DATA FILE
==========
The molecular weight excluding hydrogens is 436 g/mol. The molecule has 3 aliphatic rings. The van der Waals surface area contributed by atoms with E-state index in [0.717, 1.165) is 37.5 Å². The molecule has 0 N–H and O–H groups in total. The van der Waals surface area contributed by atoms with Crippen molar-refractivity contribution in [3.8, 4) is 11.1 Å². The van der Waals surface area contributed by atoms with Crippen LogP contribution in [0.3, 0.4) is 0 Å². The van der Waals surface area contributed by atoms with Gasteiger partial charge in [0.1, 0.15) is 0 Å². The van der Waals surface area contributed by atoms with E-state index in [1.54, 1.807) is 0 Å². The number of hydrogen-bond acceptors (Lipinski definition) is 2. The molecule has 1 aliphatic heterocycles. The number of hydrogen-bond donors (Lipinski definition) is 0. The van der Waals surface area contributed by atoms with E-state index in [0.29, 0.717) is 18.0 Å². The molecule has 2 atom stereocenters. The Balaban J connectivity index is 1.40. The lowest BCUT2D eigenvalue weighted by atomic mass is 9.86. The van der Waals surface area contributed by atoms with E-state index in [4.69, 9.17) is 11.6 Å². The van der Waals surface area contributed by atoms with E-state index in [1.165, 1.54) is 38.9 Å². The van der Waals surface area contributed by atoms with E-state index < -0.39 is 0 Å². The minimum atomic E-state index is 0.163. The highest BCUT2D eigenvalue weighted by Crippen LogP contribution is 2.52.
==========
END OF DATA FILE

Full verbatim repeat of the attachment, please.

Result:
The molecular weight excluding hydrogens is 436 g/mol. The molecule has 3 aliphatic rings. The van der Waals surface area contributed by atoms with E-state index in [0.717, 1.165) is 37.5 Å². The molecule has 0 N–H and O–H groups in total. The van der Waals surface area contributed by atoms with Crippen molar-refractivity contribution in [3.8, 4) is 11.1 Å². The van der Waals surface area contributed by atoms with Crippen LogP contribution in [0.3, 0.4) is 0 Å². The van der Waals surface area contributed by atoms with Gasteiger partial charge in [0.1, 0.15) is 0 Å². The van der Waals surface area contributed by atoms with E-state index in [1.54, 1.807) is 0 Å². The number of hydrogen-bond acceptors (Lipinski definition) is 2. The molecule has 1 aliphatic heterocycles. The number of hydrogen-bond donors (Lipinski definition) is 0. The van der Waals surface area contributed by atoms with E-state index in [0.29, 0.717) is 18.0 Å². The molecule has 2 atom stereocenters. The Balaban J connectivity index is 1.40. The lowest BCUT2D eigenvalue weighted by atomic mass is 9.86. The van der Waals surface area contributed by atoms with E-state index in [4.69, 9.17) is 11.6 Å². The van der Waals surface area contributed by atoms with E-state index in [1.165, 1.54) is 38.9 Å². The van der Waals surface area contributed by atoms with E-state index < -0.39 is 0 Å². The minimum atomic E-state index is 0.163. The highest BCUT2D eigenvalue weighted by Crippen LogP contribution is 2.52.